Land and soil capability classiﬁcation is a major tool to assess the sustainability of land management practices in New South Wales.
Land capability is the inherent physical capacity of the land to sustain a range of long term land uses and management practices without degradation to soil, land, air or water resources. The management of land within its capability is vital for sustainable use of soil and land resources.
The Land and Soil Capability (LSC) map includes specific assessment of a number of land and soil limitations that have a large impact on land management and land degradation. The LSC system defines land and soil capability classes based upon both on-site and off-site limitations of the land. It assesses the impact of land use and land management practices and specifies the general level of inputs, expertise and investment required for sustainable management without causing land degradation.
Within each class there are limitations caused by differences in climate, soil type, existing erosion, slope, landform position, acidity, salinity, drainage, rockiness and a range of other physical factors. Each limitation has to be managed to avoid land degradation and to make full use of the potential of the land.
The higher the LSC class number, the greater the limitations on land use. Higher classes require higher levels of input, expertise and investment to manage the land sustainably. For example, in marginal cropping land (Class 4), if the potential for erosion by water is not managed, significant erosion will degrade the soil on-site and can also lead to problems of sedimentation and water turbidity off-site. However, on such land, water erosion can be controlled by readily available and widely accepted land management practices. The costs, technology and management practices to overcome limitations also need to be considered. In theory, it is possible to overcome most limitations with sufficient investment and technology inputs, but most often this is not economically viable.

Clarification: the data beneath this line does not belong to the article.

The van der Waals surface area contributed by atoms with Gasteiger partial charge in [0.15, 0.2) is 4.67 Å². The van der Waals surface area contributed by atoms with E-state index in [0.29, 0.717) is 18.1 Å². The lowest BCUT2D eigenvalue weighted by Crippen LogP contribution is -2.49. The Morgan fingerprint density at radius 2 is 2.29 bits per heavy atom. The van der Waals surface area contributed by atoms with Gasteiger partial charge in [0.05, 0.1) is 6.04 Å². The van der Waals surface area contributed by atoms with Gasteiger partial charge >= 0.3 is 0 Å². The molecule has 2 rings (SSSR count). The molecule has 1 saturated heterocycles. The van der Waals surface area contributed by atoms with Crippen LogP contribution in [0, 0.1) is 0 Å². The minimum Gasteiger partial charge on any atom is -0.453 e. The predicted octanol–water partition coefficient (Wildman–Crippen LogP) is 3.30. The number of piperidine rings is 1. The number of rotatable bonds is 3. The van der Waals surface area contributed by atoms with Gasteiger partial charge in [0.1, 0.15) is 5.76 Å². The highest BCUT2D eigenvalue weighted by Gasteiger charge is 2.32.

The LSC map is used to assess the sustainability of land management practices. High impact practices can lead to long term decline in agricultural productivity, damage infrastructure such as buildings and roads, and reduce the health of natural ecosystems. Management practices that may harm the land include:
• over-cultivation – exposes the soil to erosion, reduces levels of soil organic matter and nutrients and can cause soil structure decline.
• over-grazing – reduces ground cover, exposes the soil to erosion, and can change pasture species composition to less palatable species and reduce soil organic matter.
• burning stubble – exposes the soil to wind and water erosion and reduces soil organic matter.
• soil compaction from machinery and stock – compacted layers restrict root growth and water infiltration and can increase greenhouse gas emissions, especially nitrous oxide.
• Clearing trees and perennial pasture – changes the hydrology of the landscape and can activate salinisation processes resulting in increased salinity levels or salt loads in streams. It can also cause waterlogging and increased erosion, especially gully erosion, in sensitive areas.
• removing organic matter and soil nutrients via agricultural and forestry products – means long term decline in the nutrient content and physical condition of soils.
• clearing of native vegetation from environmentally sensitive areas such as sand hills and stream banks can destabilise these areas making them susceptible to severe erosion and degradation.
The LSC map is based on the best available soils maps for NSW. The map classes were determined by a number of climatic, geomorphic and environmental factors. An area of land is assigned a class based on its unique features using the criteria shown in the LSC class table.
It is important to note that acid sulfate soils are not considered in this particular assessment. The LSC map shows the highest or the most limiting class for each map unit.
Department of Environment, Climate Change and Water